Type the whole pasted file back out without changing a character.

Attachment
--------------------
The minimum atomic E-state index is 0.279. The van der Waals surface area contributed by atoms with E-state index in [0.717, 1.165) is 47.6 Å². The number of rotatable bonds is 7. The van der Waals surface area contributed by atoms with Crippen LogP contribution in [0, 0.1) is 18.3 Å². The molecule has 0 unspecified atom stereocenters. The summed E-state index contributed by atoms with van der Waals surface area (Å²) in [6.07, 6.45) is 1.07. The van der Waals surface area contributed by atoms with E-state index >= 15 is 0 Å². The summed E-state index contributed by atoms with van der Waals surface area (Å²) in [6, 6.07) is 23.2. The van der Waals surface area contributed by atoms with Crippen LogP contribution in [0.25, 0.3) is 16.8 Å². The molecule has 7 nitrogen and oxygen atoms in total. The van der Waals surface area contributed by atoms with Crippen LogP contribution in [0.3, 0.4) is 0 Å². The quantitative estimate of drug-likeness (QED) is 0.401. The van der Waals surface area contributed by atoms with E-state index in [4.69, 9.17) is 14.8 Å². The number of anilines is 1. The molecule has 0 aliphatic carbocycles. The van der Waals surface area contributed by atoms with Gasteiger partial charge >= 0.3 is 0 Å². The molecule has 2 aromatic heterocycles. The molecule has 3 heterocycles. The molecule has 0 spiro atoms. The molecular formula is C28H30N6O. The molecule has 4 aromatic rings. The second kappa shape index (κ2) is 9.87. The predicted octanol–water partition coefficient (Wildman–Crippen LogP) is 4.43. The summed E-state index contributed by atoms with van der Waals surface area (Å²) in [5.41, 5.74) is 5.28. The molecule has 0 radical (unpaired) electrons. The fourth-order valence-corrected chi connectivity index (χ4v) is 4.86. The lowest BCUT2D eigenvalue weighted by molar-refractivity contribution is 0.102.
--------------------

The minimum atomic E-state index is 0.279. The van der Waals surface area contributed by atoms with E-state index in [0.717, 1.165) is 47.6 Å². The number of rotatable bonds is 7. The van der Waals surface area contributed by atoms with Crippen LogP contribution in [0, 0.1) is 18.3 Å². The molecule has 0 unspecified atom stereocenters. The summed E-state index contributed by atoms with van der Waals surface area (Å²) in [6.07, 6.45) is 1.07. The van der Waals surface area contributed by atoms with E-state index >= 15 is 0 Å². The summed E-state index contributed by atoms with van der Waals surface area (Å²) in [6, 6.07) is 23.2. The van der Waals surface area contributed by atoms with Crippen LogP contribution in [0.25, 0.3) is 16.8 Å². The molecule has 7 nitrogen and oxygen atoms in total. The van der Waals surface area contributed by atoms with Crippen LogP contribution in [0.3, 0.4) is 0 Å². The quantitative estimate of drug-likeness (QED) is 0.401. The van der Waals surface area contributed by atoms with E-state index in [4.69, 9.17) is 14.8 Å². The number of anilines is 1. The molecule has 0 aliphatic carbocycles. The van der Waals surface area contributed by atoms with Gasteiger partial charge >= 0.3 is 0 Å². The molecule has 2 aromatic heterocycles. The molecule has 3 heterocycles. The molecule has 0 spiro atoms. The molecular formula is C28H30N6O. The molecule has 4 aromatic rings. The second kappa shape index (κ2) is 9.87. The predicted octanol–water partition coefficient (Wildman–Crippen LogP) is 4.43. The summed E-state index contributed by atoms with van der Waals surface area (Å²) in [5.41, 5.74) is 5.28. The molecule has 0 radical (unpaired) electrons. The fourth-order valence-corrected chi connectivity index (χ4v) is 4.86. The lowest BCUT2D eigenvalue weighted by molar-refractivity contribution is 0.102.